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Great board meetings demand great directors: but even the best can be thwarted by perverse board protocols.

IN RECENT PAST COLUMNS we've talked about the needs to revitalize the labor movement, for more 'adaptability' at the board level, and for new senses of corporate social responsibility and political engagement. This time I am going back to the theme of "for whom do board members work" by asking what makes for great board meetings and thus, in turn, great directors?

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There are only four things that really matter, and they seem obvious to me:

* Be fully informed, in readily understandable ways.

* Get out of the ivory tower.

* Don't let the 'committee' structure be an obstacle to superior governance.

* Don't let the ethical imperative for a 'balanced, representative' board lead to a lesser quality of governance.

Let me elaborate.

Implicit throughout the billions of dollars of financial industry-related misconduct since 2007 has been not just the debate over "too big to fail" but also the truism, too often, of "too big and/or complex to manage."

And I don't think it's an overgener-alization to paint most of the multinational corporations and the nation's large domestic public companies with this same characterization, given the current complexities of cross-border activities and balance-sheet management.

Yet every quarter, just days before and in some cases only hours before their board meeting, directors receive a several-inch-thick agenda book, which is half pabulum and self-congratulation of the senior management team and half financial-related statements that no conscientious director could quickly absorb on his own.

The agenda book often does an OK job of sparking a strategic discussion later in the meeting, but as an accurate 'report card' of what really happened financially over the last quarter and, especially, as a survey of the potential pitfalls and exposures confronting the company, the book usually is pitiful.

The second great fault is that directors almost always meet in a boardroom located about 20 feet outside the resplendent office of the CEO, with all of his awards and tchotchkes hanging on his walls or standing up on his credenza. Too many board meetings are still in reality, just meetings of the CEO's close confidants and supporters who too often are too compromised by the large fees they receive in order to be objective and deeply probing.

No public director should tolerate not having fairly frequent board-related meetings with the company's senior managers and representatives to go over and understand the daily operations of the company.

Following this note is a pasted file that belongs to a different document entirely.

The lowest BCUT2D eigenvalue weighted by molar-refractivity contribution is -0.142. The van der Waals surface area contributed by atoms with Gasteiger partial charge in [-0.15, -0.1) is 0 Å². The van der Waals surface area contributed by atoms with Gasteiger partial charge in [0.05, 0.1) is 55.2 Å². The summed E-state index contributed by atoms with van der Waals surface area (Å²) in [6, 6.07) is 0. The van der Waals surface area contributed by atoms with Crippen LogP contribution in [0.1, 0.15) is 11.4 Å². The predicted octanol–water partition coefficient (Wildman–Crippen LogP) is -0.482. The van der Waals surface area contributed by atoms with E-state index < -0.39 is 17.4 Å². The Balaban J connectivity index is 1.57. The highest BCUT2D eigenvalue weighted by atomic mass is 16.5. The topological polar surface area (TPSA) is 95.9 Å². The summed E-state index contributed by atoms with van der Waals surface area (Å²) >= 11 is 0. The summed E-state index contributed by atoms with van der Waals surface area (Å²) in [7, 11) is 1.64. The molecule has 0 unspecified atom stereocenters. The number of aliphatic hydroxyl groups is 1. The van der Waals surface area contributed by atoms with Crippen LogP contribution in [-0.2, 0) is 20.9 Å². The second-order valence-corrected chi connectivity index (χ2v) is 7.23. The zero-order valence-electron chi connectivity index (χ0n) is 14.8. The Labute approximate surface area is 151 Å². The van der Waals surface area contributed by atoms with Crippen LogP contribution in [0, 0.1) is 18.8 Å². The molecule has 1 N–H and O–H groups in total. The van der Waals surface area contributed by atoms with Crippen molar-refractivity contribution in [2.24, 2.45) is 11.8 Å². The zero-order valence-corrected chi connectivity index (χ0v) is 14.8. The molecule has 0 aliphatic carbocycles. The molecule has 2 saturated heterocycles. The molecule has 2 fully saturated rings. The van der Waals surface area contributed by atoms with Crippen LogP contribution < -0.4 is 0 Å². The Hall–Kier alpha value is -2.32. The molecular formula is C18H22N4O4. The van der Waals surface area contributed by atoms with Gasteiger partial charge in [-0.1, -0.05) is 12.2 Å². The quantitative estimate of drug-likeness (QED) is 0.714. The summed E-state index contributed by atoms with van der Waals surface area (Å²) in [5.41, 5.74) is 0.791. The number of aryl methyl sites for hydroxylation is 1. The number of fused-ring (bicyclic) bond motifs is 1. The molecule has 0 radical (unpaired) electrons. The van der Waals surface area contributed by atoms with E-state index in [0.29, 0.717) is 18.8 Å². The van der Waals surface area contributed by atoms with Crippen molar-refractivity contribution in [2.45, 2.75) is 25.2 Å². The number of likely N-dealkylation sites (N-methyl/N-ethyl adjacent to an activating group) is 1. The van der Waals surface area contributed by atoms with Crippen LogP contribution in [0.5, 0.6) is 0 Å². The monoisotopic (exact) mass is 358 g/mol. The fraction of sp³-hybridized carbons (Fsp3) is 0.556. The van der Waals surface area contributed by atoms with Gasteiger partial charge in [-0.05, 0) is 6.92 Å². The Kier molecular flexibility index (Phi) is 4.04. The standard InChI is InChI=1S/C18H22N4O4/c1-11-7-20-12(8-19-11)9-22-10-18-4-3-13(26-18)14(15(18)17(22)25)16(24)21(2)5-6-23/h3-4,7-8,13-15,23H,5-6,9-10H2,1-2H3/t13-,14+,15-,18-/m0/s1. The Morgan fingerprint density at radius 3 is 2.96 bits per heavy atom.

These meetings need to take place where the managers and employees actually work, not at the corporate headquarters--and I must note that this objective isn't met by the current curious practice of rotating annual shareholders' meetings among far-flung American cities, which most often have no physical connection to the companies holding their meetings.

A third perversity is how board committees have come to work against quality governance rather than contribute to it.

The well-intentioned objective of trying to better inform and engage directors by assigning them to committees, while their fellow directors sit on other narrowly defined committees, has in reality so 'partitioned' the affairs of companies that no director is exposed to or aware of everything.

Take the daunting audit and compensation committees, where so much detailed and nuanced information is disclosed that a director who is not on these committees will never have more than a small fraction of the insights of the directors who actually sit on them.

And don't even get me started on insular governance or succession committees, where we've seen too many new or 'successor' CEOs show up who've never exhaustively engaged with the whole board before the hiring decisions are made.

Finally, there is the challenge of having board members who at once sensitively represent the wide social diversity of our country and, at the same time, contribute to the quality of the board through their hopefully rich business acumen. Right now we too often fail to achieve the 'at once' mandate, such that too many of America's major boards are now socially and culturally diverse but are second-rate management-wise.

What I've suggested is that current board protocols may themselves not be giving us those great board meetings that companies and investors alike should have, and that at least four of these protocols need to be revisited.

The author can be contacted at comments@intermediaadvisors.com. He is the former CEO of Tele-Communications Inc. (TCI), Liberty Media, and their successor, AT&T Broadband, and currently is an investor in media companies as managing partner of InterMedia Partners LP.

Leo Hindery Jr. is chairman of the U.S. Economy/Smart Globalization Initiative at the New America Foundation.
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Title Annotation:IT (STILL) TAKES A CEO
Author:Hindery, Leo Jr.
Publication:Directors & Boards
Date:Dec 21, 2013
Words:762
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